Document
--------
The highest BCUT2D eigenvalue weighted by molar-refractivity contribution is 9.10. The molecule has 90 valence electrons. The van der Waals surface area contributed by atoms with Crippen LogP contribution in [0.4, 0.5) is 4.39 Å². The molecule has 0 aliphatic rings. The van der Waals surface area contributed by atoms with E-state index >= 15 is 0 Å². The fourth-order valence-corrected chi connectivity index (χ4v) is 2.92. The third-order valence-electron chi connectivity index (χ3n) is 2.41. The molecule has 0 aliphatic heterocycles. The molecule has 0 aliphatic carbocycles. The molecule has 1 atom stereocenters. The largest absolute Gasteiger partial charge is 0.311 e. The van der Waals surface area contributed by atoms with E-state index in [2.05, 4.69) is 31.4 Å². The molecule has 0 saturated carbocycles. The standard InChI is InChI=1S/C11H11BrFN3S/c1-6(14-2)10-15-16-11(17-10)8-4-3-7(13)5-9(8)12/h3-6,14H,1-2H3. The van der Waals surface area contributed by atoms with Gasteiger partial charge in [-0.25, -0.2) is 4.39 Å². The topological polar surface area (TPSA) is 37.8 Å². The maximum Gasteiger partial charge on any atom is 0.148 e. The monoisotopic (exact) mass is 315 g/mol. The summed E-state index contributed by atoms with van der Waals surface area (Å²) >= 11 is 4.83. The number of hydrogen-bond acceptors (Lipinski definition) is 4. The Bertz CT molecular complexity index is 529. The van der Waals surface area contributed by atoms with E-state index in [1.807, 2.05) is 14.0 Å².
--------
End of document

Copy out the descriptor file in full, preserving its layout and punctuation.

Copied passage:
The highest BCUT2D eigenvalue weighted by molar-refractivity contribution is 9.10. The molecule has 90 valence electrons. The van der Waals surface area contributed by atoms with Crippen LogP contribution in [0.4, 0.5) is 4.39 Å². The molecule has 0 aliphatic rings. The van der Waals surface area contributed by atoms with E-state index >= 15 is 0 Å². The fourth-order valence-corrected chi connectivity index (χ4v) is 2.92. The third-order valence-electron chi connectivity index (χ3n) is 2.41. The molecule has 0 aliphatic heterocycles. The molecule has 0 aliphatic carbocycles. The molecule has 1 atom stereocenters. The largest absolute Gasteiger partial charge is 0.311 e. The van der Waals surface area contributed by atoms with E-state index in [2.05, 4.69) is 31.4 Å². The molecule has 0 saturated carbocycles. The standard InChI is InChI=1S/C11H11BrFN3S/c1-6(14-2)10-15-16-11(17-10)8-4-3-7(13)5-9(8)12/h3-6,14H,1-2H3. The van der Waals surface area contributed by atoms with Gasteiger partial charge in [-0.25, -0.2) is 4.39 Å². The topological polar surface area (TPSA) is 37.8 Å². The maximum Gasteiger partial charge on any atom is 0.148 e. The monoisotopic (exact) mass is 315 g/mol. The summed E-state index contributed by atoms with van der Waals surface area (Å²) >= 11 is 4.83. The number of hydrogen-bond acceptors (Lipinski definition) is 4. The Bertz CT molecular complexity index is 529. The van der Waals surface area contributed by atoms with E-state index in [1.807, 2.05) is 14.0 Å².